Photo of a baby and young child laying next to each other. Big innovations for little patients written ontop. Carestream logo in bottom right corner.

Balancing Dose with Image Quality in Pediatric Imaging

Reading Time: 7 minutes read

Carestream offers innovative X-ray solutions to help meet the unique needs of imaging children.

The goal of every radiology exam is to produce a high-quality image that helps to accurately diagnose a disease or condition ­– and create that image at the lowest possible dose of radiation. Balancing dose with image quality is even more important in pediatric imaging. Not only are children more radiosensitive than adults (the cancer risk per unit dose of ionizing radiation is higher), but children also have a longer expected lifetime, which puts them at risk of cancer due to radiation exposure.(1)

Striking the right balance of image quality and dose

Photo of a baby and young child laying next to each other. Big innovations for little patients written ontop. Carestream logo in bottom right corner.
Carestream offers specialized imaging software and detectors to help strike the right balance of dose and image quality in pediatric imaging.

Fortunately, there have been significant amounts of research and development over the last decade to help protect children from excessive radiation. At Carestream, we develop our products based on:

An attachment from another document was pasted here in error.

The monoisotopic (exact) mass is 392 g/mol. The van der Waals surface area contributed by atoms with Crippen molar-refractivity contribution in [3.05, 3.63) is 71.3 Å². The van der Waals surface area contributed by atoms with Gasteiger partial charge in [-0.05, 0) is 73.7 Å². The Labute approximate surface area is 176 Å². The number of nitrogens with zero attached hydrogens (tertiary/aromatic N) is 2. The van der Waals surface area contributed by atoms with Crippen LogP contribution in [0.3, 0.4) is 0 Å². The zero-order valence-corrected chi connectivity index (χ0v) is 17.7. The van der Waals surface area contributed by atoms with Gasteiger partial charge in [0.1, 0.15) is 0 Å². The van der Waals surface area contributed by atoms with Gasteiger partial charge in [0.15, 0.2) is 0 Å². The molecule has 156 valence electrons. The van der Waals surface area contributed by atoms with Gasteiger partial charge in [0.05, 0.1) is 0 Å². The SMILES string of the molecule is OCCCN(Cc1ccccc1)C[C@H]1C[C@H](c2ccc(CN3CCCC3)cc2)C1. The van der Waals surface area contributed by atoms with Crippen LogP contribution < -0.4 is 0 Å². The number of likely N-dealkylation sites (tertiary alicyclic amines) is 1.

• The recommendations of the Image Gently Alliance for Radiation Safety in Pediatric Imaging
  • The radiation safety principle of As Low As Reasonably Achievable (ALARA)
  • Government guidelines for pediatric imaging (FDA and EC)

The Image Gently Alliance is a coalition of healthcare organizations dedicated to providing safe, high-quality pediatric imaging around the world. Its primary objective is to raise awareness and thereby change practice throughout the imaging community to adjust radiation dose when imaging children. (2)

ALARA is the guiding principle of radiation safety, per the CDC. It means that even if a small dose of radiation offers no direct benefit, it should be avoided. And to achieve ALARA, it’s essential to use the three basic protective measures in radiation safety: time, distance and shielding. (3)